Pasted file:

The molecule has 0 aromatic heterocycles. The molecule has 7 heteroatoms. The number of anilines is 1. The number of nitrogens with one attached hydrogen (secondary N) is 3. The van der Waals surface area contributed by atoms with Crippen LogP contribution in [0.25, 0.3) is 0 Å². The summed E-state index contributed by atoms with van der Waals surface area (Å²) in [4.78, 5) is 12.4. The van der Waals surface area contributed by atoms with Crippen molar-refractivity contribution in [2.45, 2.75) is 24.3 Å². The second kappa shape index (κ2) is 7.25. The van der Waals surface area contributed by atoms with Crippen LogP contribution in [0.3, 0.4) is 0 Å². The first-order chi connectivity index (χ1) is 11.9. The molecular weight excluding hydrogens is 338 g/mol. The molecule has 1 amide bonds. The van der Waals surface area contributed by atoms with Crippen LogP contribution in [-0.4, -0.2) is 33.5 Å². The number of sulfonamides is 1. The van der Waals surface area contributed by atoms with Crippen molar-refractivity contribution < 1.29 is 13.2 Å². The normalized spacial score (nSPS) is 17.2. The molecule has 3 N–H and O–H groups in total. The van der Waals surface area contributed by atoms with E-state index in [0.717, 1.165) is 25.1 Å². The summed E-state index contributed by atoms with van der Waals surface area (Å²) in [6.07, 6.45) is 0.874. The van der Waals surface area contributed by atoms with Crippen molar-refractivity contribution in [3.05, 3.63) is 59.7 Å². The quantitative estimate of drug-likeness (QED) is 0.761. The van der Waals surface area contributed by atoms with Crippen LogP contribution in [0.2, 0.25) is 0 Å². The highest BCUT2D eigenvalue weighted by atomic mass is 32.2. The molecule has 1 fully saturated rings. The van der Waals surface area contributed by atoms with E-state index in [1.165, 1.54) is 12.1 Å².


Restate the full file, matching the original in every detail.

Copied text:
The molecule has 0 aromatic heterocycles. The molecule has 7 heteroatoms. The number of anilines is 1. The number of nitrogens with one attached hydrogen (secondary N) is 3. The van der Waals surface area contributed by atoms with Crippen LogP contribution in [0.25, 0.3) is 0 Å². The summed E-state index contributed by atoms with van der Waals surface area (Å²) in [4.78, 5) is 12.4. The van der Waals surface area contributed by atoms with Crippen molar-refractivity contribution in [2.45, 2.75) is 24.3 Å². The second kappa shape index (κ2) is 7.25. The van der Waals surface area contributed by atoms with Crippen LogP contribution in [0.3, 0.4) is 0 Å². The first-order chi connectivity index (χ1) is 11.9. The molecular weight excluding hydrogens is 338 g/mol. The molecule has 1 amide bonds. The van der Waals surface area contributed by atoms with Crippen LogP contribution in [-0.4, -0.2) is 33.5 Å². The number of sulfonamides is 1. The van der Waals surface area contributed by atoms with Crippen molar-refractivity contribution < 1.29 is 13.2 Å². The normalized spacial score (nSPS) is 17.2. The molecule has 3 N–H and O–H groups in total. The van der Waals surface area contributed by atoms with E-state index in [0.717, 1.165) is 25.1 Å². The summed E-state index contributed by atoms with van der Waals surface area (Å²) in [6.07, 6.45) is 0.874. The van der Waals surface area contributed by atoms with Crippen molar-refractivity contribution in [3.05, 3.63) is 59.7 Å². The quantitative estimate of drug-likeness (QED) is 0.761. The van der Waals surface area contributed by atoms with Crippen LogP contribution in [0.2, 0.25) is 0 Å². The highest BCUT2D eigenvalue weighted by atomic mass is 32.2. The molecule has 1 fully saturated rings. The van der Waals surface area contributed by atoms with E-state index in [1.165, 1.54) is 12.1 Å².